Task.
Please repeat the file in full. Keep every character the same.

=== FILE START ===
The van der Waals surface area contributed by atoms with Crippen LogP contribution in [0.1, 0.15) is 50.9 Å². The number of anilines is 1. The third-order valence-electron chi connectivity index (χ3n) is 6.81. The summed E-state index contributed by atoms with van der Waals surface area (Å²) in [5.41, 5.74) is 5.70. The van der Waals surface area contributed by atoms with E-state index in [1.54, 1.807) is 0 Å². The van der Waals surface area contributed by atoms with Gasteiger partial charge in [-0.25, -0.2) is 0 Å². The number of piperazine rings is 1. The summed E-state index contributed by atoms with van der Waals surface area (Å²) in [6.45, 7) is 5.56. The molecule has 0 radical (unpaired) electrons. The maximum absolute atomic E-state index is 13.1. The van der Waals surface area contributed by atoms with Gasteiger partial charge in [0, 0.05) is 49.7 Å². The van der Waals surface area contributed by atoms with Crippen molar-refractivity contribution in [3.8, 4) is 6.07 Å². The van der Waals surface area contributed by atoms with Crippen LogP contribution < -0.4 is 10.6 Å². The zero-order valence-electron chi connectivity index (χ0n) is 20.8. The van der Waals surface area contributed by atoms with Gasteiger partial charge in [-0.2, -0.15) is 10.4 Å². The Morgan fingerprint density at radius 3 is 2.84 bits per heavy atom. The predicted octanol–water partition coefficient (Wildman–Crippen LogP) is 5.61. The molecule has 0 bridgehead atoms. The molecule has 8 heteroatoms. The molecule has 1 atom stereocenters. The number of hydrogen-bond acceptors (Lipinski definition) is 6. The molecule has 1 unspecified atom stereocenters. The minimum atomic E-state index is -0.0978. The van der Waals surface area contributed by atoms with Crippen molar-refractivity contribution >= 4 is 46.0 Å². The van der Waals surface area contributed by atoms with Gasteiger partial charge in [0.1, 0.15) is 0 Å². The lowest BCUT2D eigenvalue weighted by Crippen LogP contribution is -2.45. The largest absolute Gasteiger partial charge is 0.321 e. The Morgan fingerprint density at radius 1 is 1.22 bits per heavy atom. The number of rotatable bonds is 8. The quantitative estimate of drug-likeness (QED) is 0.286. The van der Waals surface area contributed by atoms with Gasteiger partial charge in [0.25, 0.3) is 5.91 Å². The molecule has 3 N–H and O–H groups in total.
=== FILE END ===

The van der Waals surface area contributed by atoms with Crippen LogP contribution in [0.1, 0.15) is 50.9 Å². The number of anilines is 1. The third-order valence-electron chi connectivity index (χ3n) is 6.81. The summed E-state index contributed by atoms with van der Waals surface area (Å²) in [5.41, 5.74) is 5.70. The van der Waals surface area contributed by atoms with E-state index in [1.54, 1.807) is 0 Å². The van der Waals surface area contributed by atoms with Gasteiger partial charge in [-0.25, -0.2) is 0 Å². The number of piperazine rings is 1. The summed E-state index contributed by atoms with van der Waals surface area (Å²) in [6.45, 7) is 5.56. The molecule has 0 radical (unpaired) electrons. The maximum absolute atomic E-state index is 13.1. The van der Waals surface area contributed by atoms with Gasteiger partial charge in [0, 0.05) is 49.7 Å². The van der Waals surface area contributed by atoms with Crippen molar-refractivity contribution in [3.8, 4) is 6.07 Å². The van der Waals surface area contributed by atoms with Crippen LogP contribution < -0.4 is 10.6 Å². The zero-order valence-electron chi connectivity index (χ0n) is 20.8. The van der Waals surface area contributed by atoms with Gasteiger partial charge in [-0.2, -0.15) is 10.4 Å². The Morgan fingerprint density at radius 3 is 2.84 bits per heavy atom. The predicted octanol–water partition coefficient (Wildman–Crippen LogP) is 5.61. The molecule has 0 bridgehead atoms. The molecule has 8 heteroatoms. The molecule has 1 atom stereocenters. The number of hydrogen-bond acceptors (Lipinski definition) is 6. The molecule has 1 unspecified atom stereocenters. The minimum atomic E-state index is -0.0978. The van der Waals surface area contributed by atoms with Crippen molar-refractivity contribution >= 4 is 46.0 Å². The van der Waals surface area contributed by atoms with Gasteiger partial charge in [0.1, 0.15) is 0 Å². The lowest BCUT2D eigenvalue weighted by Crippen LogP contribution is -2.45. The largest absolute Gasteiger partial charge is 0.321 e. The Morgan fingerprint density at radius 1 is 1.22 bits per heavy atom. The number of rotatable bonds is 8. The quantitative estimate of drug-likeness (QED) is 0.286. The van der Waals surface area contributed by atoms with Gasteiger partial charge in [0.25, 0.3) is 5.91 Å². The molecule has 3 N–H and O–H groups in total.